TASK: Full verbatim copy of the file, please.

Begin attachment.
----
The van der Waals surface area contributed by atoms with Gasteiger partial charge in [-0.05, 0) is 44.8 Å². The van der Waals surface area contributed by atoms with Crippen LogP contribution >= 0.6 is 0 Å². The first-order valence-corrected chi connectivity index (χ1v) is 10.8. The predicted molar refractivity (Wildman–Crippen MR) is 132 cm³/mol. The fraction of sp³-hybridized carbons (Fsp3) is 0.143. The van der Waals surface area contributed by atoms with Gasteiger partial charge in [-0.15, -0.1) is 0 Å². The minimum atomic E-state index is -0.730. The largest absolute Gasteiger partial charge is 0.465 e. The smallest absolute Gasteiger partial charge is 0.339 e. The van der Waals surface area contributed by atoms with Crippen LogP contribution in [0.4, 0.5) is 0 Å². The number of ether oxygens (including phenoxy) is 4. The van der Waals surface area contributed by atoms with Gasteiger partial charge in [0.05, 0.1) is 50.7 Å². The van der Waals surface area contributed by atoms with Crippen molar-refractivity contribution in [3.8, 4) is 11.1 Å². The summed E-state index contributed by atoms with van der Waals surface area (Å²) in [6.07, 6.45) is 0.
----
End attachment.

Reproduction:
The van der Waals surface area contributed by atoms with Gasteiger partial charge in [-0.05, 0) is 44.8 Å². The van der Waals surface area contributed by atoms with Crippen LogP contribution >= 0.6 is 0 Å². The first-order valence-corrected chi connectivity index (χ1v) is 10.8. The predicted molar refractivity (Wildman–Crippen MR) is 132 cm³/mol. The fraction of sp³-hybridized carbons (Fsp3) is 0.143. The van der Waals surface area contributed by atoms with Gasteiger partial charge in [-0.15, -0.1) is 0 Å². The minimum atomic E-state index is -0.730. The largest absolute Gasteiger partial charge is 0.465 e. The smallest absolute Gasteiger partial charge is 0.339 e. The van der Waals surface area contributed by atoms with Crippen LogP contribution in [0.4, 0.5) is 0 Å². The number of ether oxygens (including phenoxy) is 4. The van der Waals surface area contributed by atoms with Gasteiger partial charge in [0.05, 0.1) is 50.7 Å². The van der Waals surface area contributed by atoms with Crippen molar-refractivity contribution in [3.8, 4) is 11.1 Å². The summed E-state index contributed by atoms with van der Waals surface area (Å²) in [6.07, 6.45) is 0.